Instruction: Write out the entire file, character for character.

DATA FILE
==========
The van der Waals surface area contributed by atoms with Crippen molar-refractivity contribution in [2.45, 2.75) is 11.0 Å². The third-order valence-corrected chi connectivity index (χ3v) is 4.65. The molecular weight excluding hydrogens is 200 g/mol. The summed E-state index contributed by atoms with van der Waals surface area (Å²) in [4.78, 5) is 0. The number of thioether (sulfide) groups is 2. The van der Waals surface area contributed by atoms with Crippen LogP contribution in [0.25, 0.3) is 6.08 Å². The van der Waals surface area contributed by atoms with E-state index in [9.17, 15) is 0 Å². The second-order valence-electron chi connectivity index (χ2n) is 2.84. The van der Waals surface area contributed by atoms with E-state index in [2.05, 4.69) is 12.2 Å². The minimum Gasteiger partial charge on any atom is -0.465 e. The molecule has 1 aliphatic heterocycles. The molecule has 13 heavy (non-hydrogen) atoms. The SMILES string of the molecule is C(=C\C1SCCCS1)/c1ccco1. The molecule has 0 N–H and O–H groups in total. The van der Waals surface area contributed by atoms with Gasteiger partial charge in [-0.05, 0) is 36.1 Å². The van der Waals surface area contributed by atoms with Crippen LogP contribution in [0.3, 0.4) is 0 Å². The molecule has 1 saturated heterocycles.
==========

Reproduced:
The van der Waals surface area contributed by atoms with Crippen molar-refractivity contribution in [2.45, 2.75) is 11.0 Å². The third-order valence-corrected chi connectivity index (χ3v) is 4.65. The molecular weight excluding hydrogens is 200 g/mol. The summed E-state index contributed by atoms with van der Waals surface area (Å²) in [4.78, 5) is 0. The number of thioether (sulfide) groups is 2. The van der Waals surface area contributed by atoms with Crippen LogP contribution in [0.25, 0.3) is 6.08 Å². The van der Waals surface area contributed by atoms with E-state index in [9.17, 15) is 0 Å². The second-order valence-electron chi connectivity index (χ2n) is 2.84. The van der Waals surface area contributed by atoms with E-state index in [2.05, 4.69) is 12.2 Å². The minimum Gasteiger partial charge on any atom is -0.465 e. The molecule has 1 aliphatic heterocycles. The molecule has 13 heavy (non-hydrogen) atoms. The SMILES string of the molecule is C(=C\C1SCCCS1)/c1ccco1. The molecule has 0 N–H and O–H groups in total. The van der Waals surface area contributed by atoms with Gasteiger partial charge in [-0.05, 0) is 36.1 Å². The van der Waals surface area contributed by atoms with Crippen LogP contribution in [0.3, 0.4) is 0 Å². The molecule has 1 saturated heterocycles.